It is highly recommended to take tours from local guides in Poland. The consideration is not necessarily what you take to the country, but what you take away. Only the Polish understand Poland, and they are immensely proud of it. Their insight is integral to the experience.
Poland is a very safe country to travel through. It is important to always stay aware of your surroundings while traveling, especially when visiting larger cities such as Kraków and Warsaw, which do see some petty crime. Crime rates are much lower than in Western Europe’s big cities, but it is always important to apply basic common sense when you are traveling around. On overnight trains, it is recommended to use the sleeper cabins, as there are reports of robberies from seater-coach luggage racks. For the most part, Polish police have a visible presence, and there’s a noticeable calm in the city air.
While the alcohol consumption and heavy food may suggest otherwise, Poland is a fairly healthy nation. You should not encounter any problems. If you do, the health system is of a good standard, especially in the cities you are likely to be. Tap water is safe to drink, although most restaurants only serve bottled water.
It’s pretty hard to offend the Polish. They have had everything thrown at them over the centuries and they are as thick-skinned as anyone. Avoid bringing up WWII as it is could lead to a few tense moments. Guides will respond to your questions and the locals may open up, but it is not a period in history the Polish would like to dwell on. Poland has always been a stoic Catholic nation and the church continues to have a large influence today. Pope John Paul II led the Vatican for almost three decades and is put on a saintly pedestal by the Polish people. Christian holidays are properly observed, with many attractions closing down over Good Friday and Easter Monday; being in Poland at this time is an interesting experience. The main cultural faux pax is disrespecting the church is someway, usually inadvertently by not dressing appropriately when visiting any of the churches or shrines. Beyond the church visits, you should not feel restricted in how you dress, the locals do not care too much about following a particular style.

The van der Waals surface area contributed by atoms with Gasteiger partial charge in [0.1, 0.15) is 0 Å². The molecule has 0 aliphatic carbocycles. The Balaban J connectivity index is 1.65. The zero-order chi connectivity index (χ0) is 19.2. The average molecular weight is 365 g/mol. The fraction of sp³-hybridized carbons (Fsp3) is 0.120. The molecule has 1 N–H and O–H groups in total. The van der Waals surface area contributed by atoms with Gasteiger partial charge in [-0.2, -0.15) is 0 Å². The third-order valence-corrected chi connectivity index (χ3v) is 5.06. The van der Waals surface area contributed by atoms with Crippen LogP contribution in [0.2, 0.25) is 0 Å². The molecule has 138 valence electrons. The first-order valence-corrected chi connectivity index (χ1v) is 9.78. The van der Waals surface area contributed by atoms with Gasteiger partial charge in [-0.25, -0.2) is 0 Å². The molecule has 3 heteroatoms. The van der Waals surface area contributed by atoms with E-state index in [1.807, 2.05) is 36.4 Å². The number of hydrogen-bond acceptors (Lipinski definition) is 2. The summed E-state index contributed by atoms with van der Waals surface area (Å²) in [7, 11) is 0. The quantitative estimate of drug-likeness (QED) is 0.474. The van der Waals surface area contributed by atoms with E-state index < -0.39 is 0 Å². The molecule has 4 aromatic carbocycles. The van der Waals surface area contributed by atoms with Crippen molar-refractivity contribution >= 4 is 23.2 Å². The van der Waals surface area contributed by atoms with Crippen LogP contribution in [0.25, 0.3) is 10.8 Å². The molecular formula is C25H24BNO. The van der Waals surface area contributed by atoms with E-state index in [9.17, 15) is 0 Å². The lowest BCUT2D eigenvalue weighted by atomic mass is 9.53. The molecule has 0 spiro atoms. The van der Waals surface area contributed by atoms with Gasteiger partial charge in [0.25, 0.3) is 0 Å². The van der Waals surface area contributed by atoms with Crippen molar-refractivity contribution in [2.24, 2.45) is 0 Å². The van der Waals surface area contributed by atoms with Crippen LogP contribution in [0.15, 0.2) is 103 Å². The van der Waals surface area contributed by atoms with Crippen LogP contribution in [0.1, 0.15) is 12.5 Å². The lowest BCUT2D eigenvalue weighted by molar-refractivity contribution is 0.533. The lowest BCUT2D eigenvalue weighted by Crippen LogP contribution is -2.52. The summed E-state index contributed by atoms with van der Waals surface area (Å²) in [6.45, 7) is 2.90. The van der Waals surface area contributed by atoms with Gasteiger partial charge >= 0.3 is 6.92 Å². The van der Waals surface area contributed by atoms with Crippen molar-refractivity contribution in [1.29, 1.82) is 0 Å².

The older generation will have learned Russian at school, and it’s rare to meet seniors that can converse in English. However, in recent years there has been a big push to promote English, and you will find it much easier to talk with the younger generations. You should expect English to be spoken at all tourist establishments, especially high-end hotels and restaurants.
Poland is very much part of Europe now, and almost all the ATMs accept Visa or Mastercard. American Express can be used in hotels, and restaurants, but it can be difficult to withdraw cash with this card. While the zloty remains Poland’s currency, there has been a move towards Euros, as shown by hotels and supermarkets that accept both currencies.